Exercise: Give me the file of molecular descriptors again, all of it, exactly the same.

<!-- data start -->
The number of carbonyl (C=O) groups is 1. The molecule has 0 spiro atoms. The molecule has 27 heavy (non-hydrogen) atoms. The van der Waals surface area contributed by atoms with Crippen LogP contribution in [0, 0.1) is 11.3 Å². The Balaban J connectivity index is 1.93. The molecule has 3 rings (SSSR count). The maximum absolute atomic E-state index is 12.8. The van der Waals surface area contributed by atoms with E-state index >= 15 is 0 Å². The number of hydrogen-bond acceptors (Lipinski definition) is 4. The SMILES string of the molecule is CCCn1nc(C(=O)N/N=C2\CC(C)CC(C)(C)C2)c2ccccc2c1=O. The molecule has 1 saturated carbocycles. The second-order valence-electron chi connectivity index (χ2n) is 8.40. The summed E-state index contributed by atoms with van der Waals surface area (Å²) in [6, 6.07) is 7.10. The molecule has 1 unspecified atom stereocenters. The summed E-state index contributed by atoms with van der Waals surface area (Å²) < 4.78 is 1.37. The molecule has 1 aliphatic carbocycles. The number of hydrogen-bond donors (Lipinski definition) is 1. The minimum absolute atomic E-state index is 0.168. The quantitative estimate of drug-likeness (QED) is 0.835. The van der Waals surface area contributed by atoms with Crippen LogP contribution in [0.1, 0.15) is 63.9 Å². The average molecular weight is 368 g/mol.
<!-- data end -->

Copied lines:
The number of carbonyl (C=O) groups is 1. The molecule has 0 spiro atoms. The molecule has 27 heavy (non-hydrogen) atoms. The van der Waals surface area contributed by atoms with Crippen LogP contribution in [0, 0.1) is 11.3 Å². The Balaban J connectivity index is 1.93. The molecule has 3 rings (SSSR count). The maximum absolute atomic E-state index is 12.8. The van der Waals surface area contributed by atoms with E-state index >= 15 is 0 Å². The number of hydrogen-bond acceptors (Lipinski definition) is 4. The SMILES string of the molecule is CCCn1nc(C(=O)N/N=C2\CC(C)CC(C)(C)C2)c2ccccc2c1=O. The molecule has 1 saturated carbocycles. The second-order valence-electron chi connectivity index (χ2n) is 8.40. The summed E-state index contributed by atoms with van der Waals surface area (Å²) in [6, 6.07) is 7.10. The molecule has 1 unspecified atom stereocenters. The summed E-state index contributed by atoms with van der Waals surface area (Å²) < 4.78 is 1.37. The molecule has 1 aliphatic carbocycles. The number of hydrogen-bond donors (Lipinski definition) is 1. The minimum absolute atomic E-state index is 0.168. The quantitative estimate of drug-likeness (QED) is 0.835. The van der Waals surface area contributed by atoms with Crippen LogP contribution in [0.1, 0.15) is 63.9 Å². The average molecular weight is 368 g/mol.